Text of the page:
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      Download the Game Design and Indie Game Marketing Freebook   07/19/17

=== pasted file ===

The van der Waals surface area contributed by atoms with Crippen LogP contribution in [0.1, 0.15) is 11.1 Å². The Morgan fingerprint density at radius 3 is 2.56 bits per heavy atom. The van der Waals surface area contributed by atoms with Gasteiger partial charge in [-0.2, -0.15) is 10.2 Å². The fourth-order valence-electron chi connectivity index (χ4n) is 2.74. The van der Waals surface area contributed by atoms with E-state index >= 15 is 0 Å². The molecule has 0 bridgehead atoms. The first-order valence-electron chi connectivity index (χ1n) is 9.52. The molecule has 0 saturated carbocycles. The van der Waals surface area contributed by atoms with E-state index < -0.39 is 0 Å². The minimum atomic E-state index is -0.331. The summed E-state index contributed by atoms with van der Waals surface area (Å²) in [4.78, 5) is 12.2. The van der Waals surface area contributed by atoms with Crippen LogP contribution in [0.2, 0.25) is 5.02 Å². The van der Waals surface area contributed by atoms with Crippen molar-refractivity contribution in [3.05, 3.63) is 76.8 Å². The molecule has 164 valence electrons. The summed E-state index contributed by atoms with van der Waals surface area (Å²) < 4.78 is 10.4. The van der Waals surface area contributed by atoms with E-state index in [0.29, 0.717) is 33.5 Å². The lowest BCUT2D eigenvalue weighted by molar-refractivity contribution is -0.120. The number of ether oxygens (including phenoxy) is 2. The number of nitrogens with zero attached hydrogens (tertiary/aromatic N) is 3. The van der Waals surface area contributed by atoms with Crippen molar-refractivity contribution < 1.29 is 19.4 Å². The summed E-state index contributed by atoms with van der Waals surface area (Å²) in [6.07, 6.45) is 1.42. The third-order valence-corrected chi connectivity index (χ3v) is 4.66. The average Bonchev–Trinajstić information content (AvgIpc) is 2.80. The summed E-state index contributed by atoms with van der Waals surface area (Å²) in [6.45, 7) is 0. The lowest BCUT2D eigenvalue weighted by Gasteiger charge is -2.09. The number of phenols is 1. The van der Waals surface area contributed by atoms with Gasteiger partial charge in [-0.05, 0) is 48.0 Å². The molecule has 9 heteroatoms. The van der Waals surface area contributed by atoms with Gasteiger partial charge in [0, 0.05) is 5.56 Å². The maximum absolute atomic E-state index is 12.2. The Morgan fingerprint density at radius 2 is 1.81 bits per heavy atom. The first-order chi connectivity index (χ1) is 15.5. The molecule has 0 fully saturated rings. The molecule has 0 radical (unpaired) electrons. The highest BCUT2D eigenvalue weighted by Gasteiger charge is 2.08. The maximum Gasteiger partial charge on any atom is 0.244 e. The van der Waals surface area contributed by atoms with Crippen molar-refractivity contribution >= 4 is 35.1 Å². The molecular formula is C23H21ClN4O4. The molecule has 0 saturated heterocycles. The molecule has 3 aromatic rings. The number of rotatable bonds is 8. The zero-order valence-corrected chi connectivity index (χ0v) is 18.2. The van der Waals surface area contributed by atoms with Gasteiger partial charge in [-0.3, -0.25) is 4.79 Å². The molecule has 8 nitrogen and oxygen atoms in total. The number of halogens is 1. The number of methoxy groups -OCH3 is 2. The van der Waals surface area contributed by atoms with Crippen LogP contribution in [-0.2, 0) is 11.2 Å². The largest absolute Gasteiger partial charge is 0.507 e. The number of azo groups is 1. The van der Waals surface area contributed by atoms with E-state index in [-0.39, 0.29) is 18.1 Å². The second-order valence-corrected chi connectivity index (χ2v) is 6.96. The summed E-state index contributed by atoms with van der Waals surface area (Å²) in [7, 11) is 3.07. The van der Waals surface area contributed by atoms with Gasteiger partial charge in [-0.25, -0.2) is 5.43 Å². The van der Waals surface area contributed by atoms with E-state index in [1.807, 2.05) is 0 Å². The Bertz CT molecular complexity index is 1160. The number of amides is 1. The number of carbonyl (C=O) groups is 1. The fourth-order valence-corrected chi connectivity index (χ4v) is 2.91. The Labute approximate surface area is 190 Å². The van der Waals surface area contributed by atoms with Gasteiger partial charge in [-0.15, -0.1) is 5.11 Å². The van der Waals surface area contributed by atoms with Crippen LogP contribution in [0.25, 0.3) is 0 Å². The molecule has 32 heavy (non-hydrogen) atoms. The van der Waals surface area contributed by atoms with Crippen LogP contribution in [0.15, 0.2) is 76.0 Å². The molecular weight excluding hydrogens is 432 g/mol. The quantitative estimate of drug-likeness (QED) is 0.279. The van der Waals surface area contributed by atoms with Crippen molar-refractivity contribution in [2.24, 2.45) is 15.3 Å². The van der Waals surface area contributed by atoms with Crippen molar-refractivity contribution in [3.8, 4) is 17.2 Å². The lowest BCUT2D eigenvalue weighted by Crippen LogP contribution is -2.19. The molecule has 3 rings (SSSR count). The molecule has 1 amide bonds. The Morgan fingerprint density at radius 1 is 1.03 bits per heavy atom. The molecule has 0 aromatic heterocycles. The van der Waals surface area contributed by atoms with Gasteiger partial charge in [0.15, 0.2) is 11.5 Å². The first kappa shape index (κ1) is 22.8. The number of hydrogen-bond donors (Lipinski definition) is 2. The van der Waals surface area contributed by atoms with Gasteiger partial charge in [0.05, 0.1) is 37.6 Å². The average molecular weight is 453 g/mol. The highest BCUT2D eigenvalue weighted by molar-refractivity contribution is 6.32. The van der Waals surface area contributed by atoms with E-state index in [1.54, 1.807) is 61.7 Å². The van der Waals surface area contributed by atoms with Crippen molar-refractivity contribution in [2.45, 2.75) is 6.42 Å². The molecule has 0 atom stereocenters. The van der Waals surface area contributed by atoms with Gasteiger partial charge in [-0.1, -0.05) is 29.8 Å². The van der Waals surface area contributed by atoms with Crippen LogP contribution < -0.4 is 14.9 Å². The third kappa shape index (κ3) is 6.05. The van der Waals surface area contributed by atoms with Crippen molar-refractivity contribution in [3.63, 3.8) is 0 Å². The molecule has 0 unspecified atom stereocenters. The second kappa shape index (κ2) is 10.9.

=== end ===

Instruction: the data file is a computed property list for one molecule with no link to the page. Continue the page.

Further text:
GameDev.net and CRC Press have teamed up to bring a free ebook of content curated from top titles published by CRC Press. The freebook, Practices of Game Design & Indie Game Marketing, includes chapters from The Art of Game Design: A Book of Lenses, A Practical Guide to Indie Game Marketing, and An Architectural Approach to Level Design. The GameDev.net FreeBook is relevant to game designers, developers, and those interested in learning more about the challenges in game development. We know game development can be a tough discipline and business, so we picked several chapters from CRC Press titles that we thought would be of interest to you, the GameDev.net audience, in your journey to design, develop, and market your next game. The free ebook is available through CRC Press by clicking here. The Curated Books The Art of Game Design: A Book of Lenses, Second Edition, by Jesse Schell Presents 100+ sets of questions, or different lenses, for viewing a game’s design, encompassing diverse fields such as psychology, architecture, music, film, software engineering, theme park design, mathematics, anthropology, and more. Written by one of the world's top game designers, this book describes the deepest and most fundamental principles of game design, demonstrating how tactics used in board, card, and athletic games also work in video games. It provides practical instruction on creating world-class games that will be played again and again. View it here. A Practical Guide to Indie Game Marketing, by Joel Dreskin Marketing is an essential but too frequently overlooked or minimized component of the release plan for indie games. A Practical Guide to Indie Game Marketing provides you with the tools needed to build visibility and sell your indie games. With special focus on those developers with small budgets and limited staff and resources, this book is packed with tangible recommendations and techniques that you can put to use immediately. As a seasoned professional of the indie game arena, author Joel Dreskin gives you insight into practical, real-world experiences of marketing numerous successful games and also provides stories of the failures. View it here. An Architectural Approach to Level Design This is one of the first books to integrate architectural and spatial design theory with the field of level design. The book presents architectural techniques and theories for level designers to use in their own work. It connects architecture and level design in different ways that address the practical elements of how designers construct space and the experiential elements of how and why humans interact with this space. Throughout the text, readers learn skills for spatial layout, evoking emotion through gamespaces, and creating better levels through architectural theory. View it here. Learn more and download the ebook by clicking here. Did you know? GameDev.net and CRC Press also recently teamed up to bring GDNet+ Members up to a 20% discount on all CRC Press books. Learn more about this and other benefits here.